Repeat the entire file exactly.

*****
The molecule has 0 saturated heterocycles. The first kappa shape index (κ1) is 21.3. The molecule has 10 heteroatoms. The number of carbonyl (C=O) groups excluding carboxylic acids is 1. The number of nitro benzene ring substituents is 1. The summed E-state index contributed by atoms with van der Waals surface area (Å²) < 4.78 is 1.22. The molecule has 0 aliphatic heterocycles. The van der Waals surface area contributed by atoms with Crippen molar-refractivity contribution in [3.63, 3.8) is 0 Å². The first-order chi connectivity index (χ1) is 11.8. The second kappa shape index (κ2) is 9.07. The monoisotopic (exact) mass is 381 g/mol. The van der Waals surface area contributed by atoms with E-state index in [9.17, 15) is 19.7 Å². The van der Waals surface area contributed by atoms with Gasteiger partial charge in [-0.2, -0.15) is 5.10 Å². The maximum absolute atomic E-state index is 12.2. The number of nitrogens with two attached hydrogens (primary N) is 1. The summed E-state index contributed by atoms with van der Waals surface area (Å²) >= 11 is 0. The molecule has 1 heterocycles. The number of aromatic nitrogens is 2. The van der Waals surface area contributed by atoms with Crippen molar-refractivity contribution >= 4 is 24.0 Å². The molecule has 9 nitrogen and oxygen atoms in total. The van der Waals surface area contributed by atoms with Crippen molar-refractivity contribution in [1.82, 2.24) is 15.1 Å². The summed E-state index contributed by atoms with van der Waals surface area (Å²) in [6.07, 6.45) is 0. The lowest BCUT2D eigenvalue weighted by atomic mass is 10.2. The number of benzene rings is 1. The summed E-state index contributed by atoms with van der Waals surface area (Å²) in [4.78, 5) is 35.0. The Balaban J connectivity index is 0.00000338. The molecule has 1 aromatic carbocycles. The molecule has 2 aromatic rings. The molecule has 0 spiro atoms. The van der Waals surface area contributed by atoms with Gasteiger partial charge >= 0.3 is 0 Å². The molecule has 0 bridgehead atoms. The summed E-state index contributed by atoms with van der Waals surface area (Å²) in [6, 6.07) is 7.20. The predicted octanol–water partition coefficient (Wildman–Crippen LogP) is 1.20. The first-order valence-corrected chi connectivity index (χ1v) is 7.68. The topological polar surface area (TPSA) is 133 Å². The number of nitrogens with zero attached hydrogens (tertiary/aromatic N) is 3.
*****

The molecule has 0 saturated heterocycles. The first kappa shape index (κ1) is 21.3. The molecule has 10 heteroatoms. The number of carbonyl (C=O) groups excluding carboxylic acids is 1. The number of nitro benzene ring substituents is 1. The summed E-state index contributed by atoms with van der Waals surface area (Å²) < 4.78 is 1.22. The molecule has 0 aliphatic heterocycles. The van der Waals surface area contributed by atoms with Crippen molar-refractivity contribution in [3.63, 3.8) is 0 Å². The first-order chi connectivity index (χ1) is 11.8. The second kappa shape index (κ2) is 9.07. The monoisotopic (exact) mass is 381 g/mol. The van der Waals surface area contributed by atoms with E-state index in [9.17, 15) is 19.7 Å². The van der Waals surface area contributed by atoms with Gasteiger partial charge in [-0.2, -0.15) is 5.10 Å². The maximum absolute atomic E-state index is 12.2. The number of nitrogens with two attached hydrogens (primary N) is 1. The summed E-state index contributed by atoms with van der Waals surface area (Å²) >= 11 is 0. The molecule has 1 heterocycles. The number of aromatic nitrogens is 2. The van der Waals surface area contributed by atoms with Crippen molar-refractivity contribution >= 4 is 24.0 Å². The molecule has 9 nitrogen and oxygen atoms in total. The van der Waals surface area contributed by atoms with Crippen molar-refractivity contribution in [1.82, 2.24) is 15.1 Å². The summed E-state index contributed by atoms with van der Waals surface area (Å²) in [6.07, 6.45) is 0. The lowest BCUT2D eigenvalue weighted by atomic mass is 10.2. The number of benzene rings is 1. The summed E-state index contributed by atoms with van der Waals surface area (Å²) in [4.78, 5) is 35.0. The Balaban J connectivity index is 0.00000338. The molecule has 1 aromatic carbocycles. The molecule has 2 aromatic rings. The molecule has 0 spiro atoms. The van der Waals surface area contributed by atoms with Gasteiger partial charge >= 0.3 is 0 Å². The molecule has 0 bridgehead atoms. The summed E-state index contributed by atoms with van der Waals surface area (Å²) in [6, 6.07) is 7.20. The predicted octanol–water partition coefficient (Wildman–Crippen LogP) is 1.20. The first-order valence-corrected chi connectivity index (χ1v) is 7.68. The topological polar surface area (TPSA) is 133 Å². The number of nitrogens with zero attached hydrogens (tertiary/aromatic N) is 3.